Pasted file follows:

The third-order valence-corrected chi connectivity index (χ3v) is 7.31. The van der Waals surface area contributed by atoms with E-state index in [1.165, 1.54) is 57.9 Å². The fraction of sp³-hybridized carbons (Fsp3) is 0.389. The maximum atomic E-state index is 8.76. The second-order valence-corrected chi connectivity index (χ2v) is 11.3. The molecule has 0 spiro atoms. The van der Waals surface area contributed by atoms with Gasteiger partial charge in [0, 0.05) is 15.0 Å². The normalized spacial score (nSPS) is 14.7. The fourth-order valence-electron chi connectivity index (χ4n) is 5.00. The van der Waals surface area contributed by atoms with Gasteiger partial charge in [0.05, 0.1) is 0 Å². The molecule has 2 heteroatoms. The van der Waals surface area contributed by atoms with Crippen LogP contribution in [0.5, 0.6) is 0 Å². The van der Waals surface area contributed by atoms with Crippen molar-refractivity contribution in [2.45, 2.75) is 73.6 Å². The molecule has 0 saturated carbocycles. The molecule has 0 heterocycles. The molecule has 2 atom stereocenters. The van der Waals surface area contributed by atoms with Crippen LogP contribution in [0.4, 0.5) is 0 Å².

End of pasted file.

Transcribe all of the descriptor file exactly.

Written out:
The third-order valence-corrected chi connectivity index (χ3v) is 7.31. The van der Waals surface area contributed by atoms with E-state index in [1.165, 1.54) is 57.9 Å². The fraction of sp³-hybridized carbons (Fsp3) is 0.389. The maximum atomic E-state index is 8.76. The second-order valence-corrected chi connectivity index (χ2v) is 11.3. The molecule has 0 spiro atoms. The van der Waals surface area contributed by atoms with Gasteiger partial charge in [0, 0.05) is 15.0 Å². The normalized spacial score (nSPS) is 14.7. The fourth-order valence-electron chi connectivity index (χ4n) is 5.00. The van der Waals surface area contributed by atoms with Gasteiger partial charge in [0.05, 0.1) is 0 Å². The molecule has 2 heteroatoms. The van der Waals surface area contributed by atoms with Crippen LogP contribution in [0.5, 0.6) is 0 Å². The van der Waals surface area contributed by atoms with Crippen molar-refractivity contribution in [2.45, 2.75) is 73.6 Å². The molecule has 0 saturated carbocycles. The molecule has 0 heterocycles. The molecule has 2 atom stereocenters. The van der Waals surface area contributed by atoms with Crippen LogP contribution in [0.4, 0.5) is 0 Å².